Objective.— To identify prognostic factors from the history and physical examination in women with tension-type headache (TTH) who are likely to experience self-perceived clinical improvement following a multimodal physical therapy session including joint mobilization and muscle trigger point (TrP) therapies.
Background.— No definitive therapeutic intervention is available for TTH. It would be useful for clinicians to have a clinical prediction rule for selecting which TTH patients may experience improved outcomes following a multimodal physical therapy program.
Methods.— Women diagnosed with pure TTH by 3 experienced neurologists according to the International Headache Society criteria from different neurology departments were included. They underwent a standardized examination (neck mobility, pressure pain thresholds, total tenderness score, presence of muscle TrPs, Medical Outcomes Study 36-Item Short Form, the Neck Disability Index [NDI], the Beck Depression Inventory, and the Headache Disability Inventory) and then a multimodal physical therapy session including joint mobilization and TrP therapies. The treatment session included a 30-second grade III or IV central posterior-anterior nonthrust mobilization applied from T4 to T1 thoracic vertebrae, at C7-T1 cervico-thoracic junction and C1-C2 vertebrae for an overall intervention time of 5 minutes Different TrP techniques, particularly soft tissue stroke, pressure release, or muscle energy were applied to head and neck–shoulder muscles (temporalis, suboccipital, upper trapezius, splenius capitis, semispinalis capitis, sternocleidomastoid) to inactivate active muscle TrPs. Participants were classified as having achieved a successful outcome 1 week after the session based on their self-perceived recovery. Potential prognostic variables were entered into a stepwise logistic regression model to determine the most accurate set of variables for prediction of success.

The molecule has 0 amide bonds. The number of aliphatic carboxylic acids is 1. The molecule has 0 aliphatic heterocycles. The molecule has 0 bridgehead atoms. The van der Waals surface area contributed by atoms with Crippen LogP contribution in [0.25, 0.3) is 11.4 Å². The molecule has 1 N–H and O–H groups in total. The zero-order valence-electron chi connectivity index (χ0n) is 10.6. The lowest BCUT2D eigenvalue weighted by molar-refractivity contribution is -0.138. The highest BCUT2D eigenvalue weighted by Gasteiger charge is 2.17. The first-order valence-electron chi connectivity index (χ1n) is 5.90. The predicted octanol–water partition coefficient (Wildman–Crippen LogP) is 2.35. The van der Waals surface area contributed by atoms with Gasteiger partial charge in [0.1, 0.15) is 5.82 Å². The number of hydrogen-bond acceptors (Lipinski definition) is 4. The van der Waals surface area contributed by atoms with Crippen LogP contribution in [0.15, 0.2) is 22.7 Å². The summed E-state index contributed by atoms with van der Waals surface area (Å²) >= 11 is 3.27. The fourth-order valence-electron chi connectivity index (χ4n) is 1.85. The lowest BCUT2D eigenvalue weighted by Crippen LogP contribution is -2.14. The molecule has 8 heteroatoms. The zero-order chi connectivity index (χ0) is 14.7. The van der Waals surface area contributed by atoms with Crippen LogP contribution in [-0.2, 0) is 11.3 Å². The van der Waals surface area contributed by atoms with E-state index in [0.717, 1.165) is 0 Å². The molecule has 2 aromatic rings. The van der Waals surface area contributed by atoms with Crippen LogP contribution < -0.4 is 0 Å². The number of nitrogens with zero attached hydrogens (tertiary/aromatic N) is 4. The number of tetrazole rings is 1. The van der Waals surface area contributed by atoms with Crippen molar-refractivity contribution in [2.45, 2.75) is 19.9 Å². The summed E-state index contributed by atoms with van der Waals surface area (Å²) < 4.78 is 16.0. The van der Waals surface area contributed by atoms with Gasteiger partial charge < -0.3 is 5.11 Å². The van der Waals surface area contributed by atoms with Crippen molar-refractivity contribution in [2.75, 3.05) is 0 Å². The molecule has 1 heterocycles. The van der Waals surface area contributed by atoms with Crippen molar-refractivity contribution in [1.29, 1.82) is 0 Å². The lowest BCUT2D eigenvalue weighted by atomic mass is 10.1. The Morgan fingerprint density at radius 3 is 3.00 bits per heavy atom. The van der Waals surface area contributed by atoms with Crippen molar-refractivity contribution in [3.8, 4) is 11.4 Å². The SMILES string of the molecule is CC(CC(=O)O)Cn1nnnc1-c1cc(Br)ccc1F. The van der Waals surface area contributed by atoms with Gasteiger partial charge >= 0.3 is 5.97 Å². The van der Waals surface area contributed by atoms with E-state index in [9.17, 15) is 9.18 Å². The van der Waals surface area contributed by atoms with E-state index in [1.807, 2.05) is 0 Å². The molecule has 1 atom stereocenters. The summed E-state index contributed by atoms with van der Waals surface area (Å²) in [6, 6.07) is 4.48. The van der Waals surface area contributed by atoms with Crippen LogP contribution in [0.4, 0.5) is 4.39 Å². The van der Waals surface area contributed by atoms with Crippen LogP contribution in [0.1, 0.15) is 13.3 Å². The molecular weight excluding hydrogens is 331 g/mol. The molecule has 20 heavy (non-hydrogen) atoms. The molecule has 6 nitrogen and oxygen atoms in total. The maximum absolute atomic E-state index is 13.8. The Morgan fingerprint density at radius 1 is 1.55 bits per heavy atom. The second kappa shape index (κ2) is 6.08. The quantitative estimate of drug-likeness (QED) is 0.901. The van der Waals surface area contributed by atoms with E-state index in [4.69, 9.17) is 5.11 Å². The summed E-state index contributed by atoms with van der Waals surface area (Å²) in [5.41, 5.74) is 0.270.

Results.— Data for 76 subjects were included in the analysis, of which 36 experienced a successful outcome (48%). Eight prognostic variables were retained in the regression model: mean age <44.5 years, presence of left sternocleidomastoid TrP, presence of suboccipital TrP, presence of left superior oblique muscle TrP, cervical rotation to the left > 69°, total tenderness score <20.5, NDI <18.5, referred pain area of right upper trapezius muscle TrP >42.23.
Conclusions.— The current clinical prediction rule may allow clinicians to make an a priori identification of women with TTH who are likely to experience short-term self-report improvement with a multimodal session including joint mobilizations and TrP therapies. Future studies are necessary to validate these findings.